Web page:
Pacific oysters, generally larger and meatier than Atlantic oysters. Photo by James Antrim | IST.




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This glossary was compiled by THE NIBBLE EDITORS. It is updated regularly. William Lance Hunt, a freelance writer in New York City, contributed to the first version.


October 2005
Updated October 2009

Product Reviews / Main Nibbles / Fish, Seafood, & Caviar

Fish & Seafood Glossary

Page 9: Seafood Types Beginning With O


This is Page 9 of a 13-page glossary featuring different types of fish and seafood. Here, seafood types beginning with O, such as octopus, oyster and oyster crab. Click on the links below to visit other pages. See our 60+ other food glossaries, each featuring a different favorite food.

Click on a letter to get to another section of the glossary.

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Most octopi, regardless of their cinematic and folk reputations, don’t grow beyond two feet including their tentacles, and top out at three pounds. A cephalopod mollusk, the octopus is related to the squid and the cuttlefish. A predator that dines on other mollusks, an octopus has flavorful, though rubbery meat. The body and eight tentacles are edible. The black ink can be used to color and flavor pastas and other dishes. More popular in Japanese and Mediterranean cuisines than in U.S., it can still be found fresh and frozen in supermarkets and specialty markets. Smoked and canned octopus is also available. Octopus can be eaten raw, or prepared in a variety of ways. See also shellfish.

Photo courtesy of Sxc.


This bivalve mollusk is a culinary favorite found around the world in both natural and cultivated beds. There are three primary species harvested in the United States: the Pacific (or Japanese), Eastern (or Atlantic) and the Olympia. Like wine varietals, an oyster gains its flavor as much from from its terroir (environment) as its species. Thus, they are usually named by where they are harvested.

Photo courtesy of Sxc.

Fresh oysters are available year-round, and refrigeration allows them to be eaten during months spelled without an “r”—an old rule of thumb that warned against eating them in the hot summer months when spoilage could cause food poisoning. However, oysters are not at their best in the spring and summer regardless of refrigeration. Oysters spawn then and the meat from spawning oysters is milky and soft.

Enjoyed raw on the half-shell, they can be cooked, shucked into soups, batter-fried, or prepared in special dishes like Oysters Rockefeller (broiled with a topping of herbed and seasoned bread crumbs). Oysters can also be found canned, frozen and smoked. See also shellfish. Because their flavor varies, oysters are usually marketed by where they're grown, so there are scores of market names for the same species. Types of oyster include:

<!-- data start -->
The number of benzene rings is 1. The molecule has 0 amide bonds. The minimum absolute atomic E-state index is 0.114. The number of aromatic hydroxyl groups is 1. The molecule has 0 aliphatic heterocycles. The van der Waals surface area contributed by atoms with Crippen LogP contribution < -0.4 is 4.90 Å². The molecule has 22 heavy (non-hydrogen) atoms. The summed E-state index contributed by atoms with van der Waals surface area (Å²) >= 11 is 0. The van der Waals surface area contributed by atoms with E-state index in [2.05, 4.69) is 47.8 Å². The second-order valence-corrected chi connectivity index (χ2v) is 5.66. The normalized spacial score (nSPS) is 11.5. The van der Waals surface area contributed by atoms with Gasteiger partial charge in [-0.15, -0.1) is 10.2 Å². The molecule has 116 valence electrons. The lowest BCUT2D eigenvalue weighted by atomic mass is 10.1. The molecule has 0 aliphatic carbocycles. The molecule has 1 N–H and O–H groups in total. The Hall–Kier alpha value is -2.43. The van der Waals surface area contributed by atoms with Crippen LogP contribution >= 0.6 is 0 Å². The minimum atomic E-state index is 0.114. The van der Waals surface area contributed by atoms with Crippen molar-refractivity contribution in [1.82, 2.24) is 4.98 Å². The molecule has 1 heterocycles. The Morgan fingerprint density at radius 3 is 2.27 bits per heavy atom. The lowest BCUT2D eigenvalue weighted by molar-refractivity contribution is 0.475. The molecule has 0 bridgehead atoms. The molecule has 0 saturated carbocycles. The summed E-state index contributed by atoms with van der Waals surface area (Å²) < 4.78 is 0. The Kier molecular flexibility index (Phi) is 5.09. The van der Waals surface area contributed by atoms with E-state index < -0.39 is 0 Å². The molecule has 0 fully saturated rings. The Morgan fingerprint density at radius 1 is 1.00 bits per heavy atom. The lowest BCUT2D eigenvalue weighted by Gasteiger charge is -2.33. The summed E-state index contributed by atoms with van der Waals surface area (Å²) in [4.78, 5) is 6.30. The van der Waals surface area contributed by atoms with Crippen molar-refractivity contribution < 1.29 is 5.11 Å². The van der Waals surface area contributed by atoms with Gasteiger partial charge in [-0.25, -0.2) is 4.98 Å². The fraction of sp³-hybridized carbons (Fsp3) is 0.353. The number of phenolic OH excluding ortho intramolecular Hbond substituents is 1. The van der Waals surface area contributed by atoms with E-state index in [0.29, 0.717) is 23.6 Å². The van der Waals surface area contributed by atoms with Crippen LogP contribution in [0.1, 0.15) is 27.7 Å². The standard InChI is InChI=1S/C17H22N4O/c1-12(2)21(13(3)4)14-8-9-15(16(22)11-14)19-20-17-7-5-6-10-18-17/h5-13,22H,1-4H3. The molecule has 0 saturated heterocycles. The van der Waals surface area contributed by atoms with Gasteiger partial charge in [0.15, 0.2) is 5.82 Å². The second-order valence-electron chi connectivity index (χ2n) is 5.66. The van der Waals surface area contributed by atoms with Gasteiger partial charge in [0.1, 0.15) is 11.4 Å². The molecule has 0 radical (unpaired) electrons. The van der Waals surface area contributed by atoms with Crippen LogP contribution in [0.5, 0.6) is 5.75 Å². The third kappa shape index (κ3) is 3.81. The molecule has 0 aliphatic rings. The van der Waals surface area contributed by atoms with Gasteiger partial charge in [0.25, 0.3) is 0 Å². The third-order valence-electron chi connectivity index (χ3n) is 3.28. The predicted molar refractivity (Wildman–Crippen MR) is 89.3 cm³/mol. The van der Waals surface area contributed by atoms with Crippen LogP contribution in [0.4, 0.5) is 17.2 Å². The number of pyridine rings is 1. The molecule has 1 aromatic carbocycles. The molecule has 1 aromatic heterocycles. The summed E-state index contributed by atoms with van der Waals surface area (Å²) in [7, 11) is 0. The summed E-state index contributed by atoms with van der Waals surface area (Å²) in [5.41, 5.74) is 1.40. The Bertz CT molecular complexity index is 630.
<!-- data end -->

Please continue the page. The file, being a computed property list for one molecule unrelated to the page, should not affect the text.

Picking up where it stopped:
• The kumamoto is a separate species of oyster that has been introduced to the West Coast from Japan. “Kumos,” which are about 2 to 3 inches in shell length, have a very deep cup and a large meat for their size.
  • Belon, or European flat oyster (Belon is the name of a region in France where they are grown). Although flats once dominated European oyster production, disease has sharply reduced their harvests. Today, the hardier Pacific accounts for more than 75% of Europe’s oyster production. U.S. oyster growers farm European flat oysters in small quantities on both coasts. Flats, which are prized for their unique salty flavor, sell for a substantial premium.
  • Popular eastern oysters include Blue Points (after a town on Long Island, N.Y.), Malpeques (after a bay on Prince Edward Island) and Chincoteagues (an island in Virginia).
  • Popular Pacific oysters include Hama Hamas (after a river on Washington's Olympic Peninsula), Shoalwaters (after a bay on the Washington coast), Fanny Bays (on the east coast of Vancouver Island), Yaquina Bays (a bay in Oregon) and so on.

Even oysters of the same species will vary considerably in flavor depending upon where it is grown. Oysters are filter feeders, siphoning up to 25 gallons of water a day through their system. The flavor of their meat is a function of the trace minerals (especially salt) in the water.

Learn more about oysters in our Oyster Glossary.


This tiny soft-shell crab (less than 1 inch wide) is a parasite that lives inside oysters. Usually discarded by oyster farmers, they are also known as “popcorn crabs,”  and can be quick fried and added to various dishes, especially soups, for a crunchy texture.

  oyster crab
Photo courtesy of ess.lamar.edu.



Continue To Page 10: Seafood Terms Beginning With P, Q & R

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